The Sunday NY Times Magazine had a great article that criticized Websites of distressed brands for being out of step and striking the wrong tone.
It included some praise for PR. Remarking about an insincere apology on stroller manufacturer Maclaren's site, the article said that "only someone way too emotionally involved with Maclaren's reputation – and not a corporate PR firm – could have made such a hash of damage control." (If you think that this is a stretch and it is faint praise – well, we will take the meager crumbs of compliments wherever and whenever we can find them).
Other sites were cited for mixing happy talk and images with info about deadly serious product recalls, and for inviting visitors to subscribe to exciting updates. E.g. in describing a banner on Toyota's site, the article said:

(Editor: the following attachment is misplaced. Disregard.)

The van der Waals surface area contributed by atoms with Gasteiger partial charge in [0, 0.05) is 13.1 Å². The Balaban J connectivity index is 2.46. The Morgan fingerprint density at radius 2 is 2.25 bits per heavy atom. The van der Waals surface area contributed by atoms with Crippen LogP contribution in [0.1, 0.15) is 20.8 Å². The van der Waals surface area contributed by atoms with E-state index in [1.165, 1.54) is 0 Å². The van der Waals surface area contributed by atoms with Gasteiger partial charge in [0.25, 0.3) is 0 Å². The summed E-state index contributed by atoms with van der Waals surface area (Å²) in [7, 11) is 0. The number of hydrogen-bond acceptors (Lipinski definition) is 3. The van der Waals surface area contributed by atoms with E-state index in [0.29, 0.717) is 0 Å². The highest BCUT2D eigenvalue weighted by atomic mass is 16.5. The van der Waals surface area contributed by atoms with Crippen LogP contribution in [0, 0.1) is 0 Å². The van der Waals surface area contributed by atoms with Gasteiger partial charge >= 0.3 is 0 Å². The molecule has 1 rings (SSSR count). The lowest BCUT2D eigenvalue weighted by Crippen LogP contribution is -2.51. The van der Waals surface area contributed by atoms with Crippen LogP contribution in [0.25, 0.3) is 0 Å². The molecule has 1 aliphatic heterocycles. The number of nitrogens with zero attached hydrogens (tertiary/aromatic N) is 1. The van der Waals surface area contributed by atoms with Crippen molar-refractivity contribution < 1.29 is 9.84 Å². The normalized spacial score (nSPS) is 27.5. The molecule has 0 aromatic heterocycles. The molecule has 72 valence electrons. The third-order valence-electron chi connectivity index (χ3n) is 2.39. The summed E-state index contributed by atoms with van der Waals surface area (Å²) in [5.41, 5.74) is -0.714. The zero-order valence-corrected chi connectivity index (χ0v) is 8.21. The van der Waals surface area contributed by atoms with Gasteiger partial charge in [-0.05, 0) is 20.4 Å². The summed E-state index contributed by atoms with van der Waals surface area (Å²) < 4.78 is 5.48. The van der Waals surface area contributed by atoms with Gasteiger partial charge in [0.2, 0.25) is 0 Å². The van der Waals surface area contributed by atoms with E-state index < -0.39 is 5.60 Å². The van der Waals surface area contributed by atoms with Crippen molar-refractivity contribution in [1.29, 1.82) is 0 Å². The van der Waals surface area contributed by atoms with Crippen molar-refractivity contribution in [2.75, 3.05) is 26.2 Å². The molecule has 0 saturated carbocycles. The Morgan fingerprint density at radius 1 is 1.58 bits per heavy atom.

“Recall Information: Get the Latest Updates Here.”
This “latest updates” phrasing, set against an image of a family
cavorting on a beach near a minivan, makes the recall sound exciting
and newsy. Shame is not in evidence.
The article reports that John Edwards uses his Website to:
…. hold on to dashed dreams. “He wants to build an America that lives up to its promise,” insists JohnEdwards.com.
Does he? The whole spread — the Edwards campaign site, seemingly
untouched since 2008 — appears delusional… The site is a shrine to a lost fantasy.
It concludes with some great advice:
There’s a lesson in this tour. Web sites should update or shut down;
the ones that hang around collecting cobwebs have an almost
frightening, hollow-eyed quality. If your plans change, you should note
the revision publicly, and manifest confidence online. If you hit a
losing streak or your plans crumble, as did the plans announced on JohnEdwards.com, you should close up Web shop as soon as possible — and maybe keep to yourself for a while.